Gothic 'fortress' in Singapore? A look inside a $28m industrial building for sale

PHOTO: The Mill

Dull, cold, and boxy — industrial buildings in Singapore are boring. Or are they?

Nestled within the industrial estates of Bukit Merah lies a hidden gem called The Mill.

Its steel black facade will catch your eyes. Take a closer look and you'll realise that the two towers sport different designs.

Getting Gotham City vibes yet?

One of the towers holds an Art Deco style reminiscent of the city protected by Batman. In fact, it was designed by James Adams, the same US firm that worked on Parkview Square in Bugis.

The other tower, clad in Gothic style, was designed by Swan & Maclaren, one of the most established architecture firms in Singapore.

While many have craned their necks to get a good look at the building, we've gone on an exclusive tour of The Mill, which has been recently put up for sale.

A look inside

Murals on the ground floor. PHOTO: The Mill

Not only is the building, located along Jalan Kilang, eye-catching on the outside — the aesthetic extends into the inside.

Upon entering the premises, you'll be greeted by majestic black-and-white murals by local graffiti artist Ceno2.

Chandeliers hang above the driveway and you just might spot a vintage car or two in the parking area.

A garden terrace on the second floor connects the two towers, serving as an area for people to mingle.

Garden terrace on the second floor. PHOTO: The Mill

Tenant units sport 6-metre-high ceilings, 2.4metre-tall windows as well as spiral staircases that connect some units to upper floors.

On the sixth floor is a roof terrace that offers a great view of the surrounding area. It's also a good place to wind down with drinks after a day's work.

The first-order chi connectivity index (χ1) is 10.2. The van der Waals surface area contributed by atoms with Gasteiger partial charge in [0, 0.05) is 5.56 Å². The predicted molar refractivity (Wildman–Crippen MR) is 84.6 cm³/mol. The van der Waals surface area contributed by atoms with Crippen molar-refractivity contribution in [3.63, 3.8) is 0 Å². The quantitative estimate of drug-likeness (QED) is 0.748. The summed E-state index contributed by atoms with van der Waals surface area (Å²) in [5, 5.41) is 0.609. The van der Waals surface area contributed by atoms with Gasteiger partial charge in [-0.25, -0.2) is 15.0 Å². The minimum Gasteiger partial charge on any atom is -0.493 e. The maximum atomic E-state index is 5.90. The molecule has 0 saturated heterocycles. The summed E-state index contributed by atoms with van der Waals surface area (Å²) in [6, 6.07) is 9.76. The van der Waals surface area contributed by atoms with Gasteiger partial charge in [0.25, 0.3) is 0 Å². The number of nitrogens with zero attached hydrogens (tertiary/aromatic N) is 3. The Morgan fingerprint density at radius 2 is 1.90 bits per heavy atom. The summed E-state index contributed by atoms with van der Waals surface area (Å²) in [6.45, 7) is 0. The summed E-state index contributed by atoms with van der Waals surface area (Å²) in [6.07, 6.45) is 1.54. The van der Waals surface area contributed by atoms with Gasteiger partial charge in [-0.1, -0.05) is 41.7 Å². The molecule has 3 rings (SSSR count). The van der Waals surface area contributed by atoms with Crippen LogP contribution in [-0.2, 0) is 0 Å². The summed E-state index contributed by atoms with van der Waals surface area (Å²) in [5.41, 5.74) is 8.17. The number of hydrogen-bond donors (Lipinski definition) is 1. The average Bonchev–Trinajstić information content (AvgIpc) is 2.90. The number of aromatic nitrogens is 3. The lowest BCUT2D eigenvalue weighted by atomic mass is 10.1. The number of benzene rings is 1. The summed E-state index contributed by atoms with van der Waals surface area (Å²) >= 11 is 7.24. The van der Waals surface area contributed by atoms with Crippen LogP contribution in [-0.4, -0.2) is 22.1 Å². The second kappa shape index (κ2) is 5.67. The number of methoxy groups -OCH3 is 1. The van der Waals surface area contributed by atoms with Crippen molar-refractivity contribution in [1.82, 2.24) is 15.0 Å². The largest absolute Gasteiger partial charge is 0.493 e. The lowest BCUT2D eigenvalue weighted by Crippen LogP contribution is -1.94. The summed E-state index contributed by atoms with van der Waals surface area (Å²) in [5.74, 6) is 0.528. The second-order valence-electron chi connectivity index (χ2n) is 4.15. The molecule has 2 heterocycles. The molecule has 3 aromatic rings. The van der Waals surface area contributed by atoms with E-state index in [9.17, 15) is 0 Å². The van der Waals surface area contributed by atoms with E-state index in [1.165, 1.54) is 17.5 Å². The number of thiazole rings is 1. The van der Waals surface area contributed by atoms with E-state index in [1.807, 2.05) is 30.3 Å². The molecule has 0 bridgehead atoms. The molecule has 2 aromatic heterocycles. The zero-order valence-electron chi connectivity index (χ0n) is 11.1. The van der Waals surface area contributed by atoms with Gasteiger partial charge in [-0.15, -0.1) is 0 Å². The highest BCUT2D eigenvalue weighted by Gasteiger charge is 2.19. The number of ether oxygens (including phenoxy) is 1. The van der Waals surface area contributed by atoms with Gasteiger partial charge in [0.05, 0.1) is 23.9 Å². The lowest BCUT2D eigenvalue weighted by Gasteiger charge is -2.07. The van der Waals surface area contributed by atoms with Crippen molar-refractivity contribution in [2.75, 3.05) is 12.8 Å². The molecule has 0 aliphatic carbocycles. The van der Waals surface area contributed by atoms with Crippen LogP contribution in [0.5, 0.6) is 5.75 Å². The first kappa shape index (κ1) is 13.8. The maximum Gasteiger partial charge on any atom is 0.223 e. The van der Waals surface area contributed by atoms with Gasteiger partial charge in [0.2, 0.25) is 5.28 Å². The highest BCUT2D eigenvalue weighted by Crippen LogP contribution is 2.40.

A fortress for creatives

An office space inside the building. PHOTO: The Mill

Behind the bold design choices for The Mill, completed in 2017, is owner Roy Teo.

An interior designer himself, Teo shared with AsiaOne that he has a deep appreciation for Art Deco and Gothic for their "robust melancholic demeanour" and "dark underlining romanticism".

"Having this chance to build a new twin-towered building gave [me] the opportunity to express them both in unison."

Describing it as a fortress that supports creative folks in the local scene, Teo curates the list of tenants to build synergy among them.

Besides his own interior design firms Kri:Eit Associates and The I.D. Dept, those who have set up shop in The Mill include fashion label The Editor's Market, bespoke tailor Kevin Seah, luxury watch magazine Revolution and French graffiti artist Cyril Kongo.

On the market for $28 million

With its unique architecture and city-fringe location, buyers can expect The Mill to come at a premium.

The industrial building with an 11,800 sqft land size is now up for sale for $28 million, said Alvin Choo, division director of investment sales and affluent market at ERA Singapore.

At $1,037 psf, the asking price is higher than other industrial buildings in the area which range between $600 psf and $700 psf, he told AsiaOne.

The Art Deco style tower. PHOTO: The Mill

An artistic property like this is rare on the market, Choo noted, and one that is especially suitable for lifestyle brands that are looking to establish a flagship store in Singapore.

Tenant units sport 6-metre-high ceilings, 2.4metre-tall windows as well as spiral staircases. PHOTO: The Mill

There are a total of 18 units in the property.

The 99-year leasehold property has 40 years of lease left. The shorter lease is common for well-located industrial buildings in Singapore, Choo explained.

Having invested a significant amount of time and effort into building The Mill, we asked Teo why he has put it on the market.

"I've always been in the business of creating and building things, which is undoubtedly my passion, and after the building was completed, we curated the perfect tenant mix of about the best creative leaders as planned since its genesis," he said.

"Hence, I suppose my work here at The Mill is done."


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Correction: An earlier version of this article incorrectly stated that some areas in the building can be used to host events. AsiaOne understands that such commercial uses are not allowed in industrial buildings.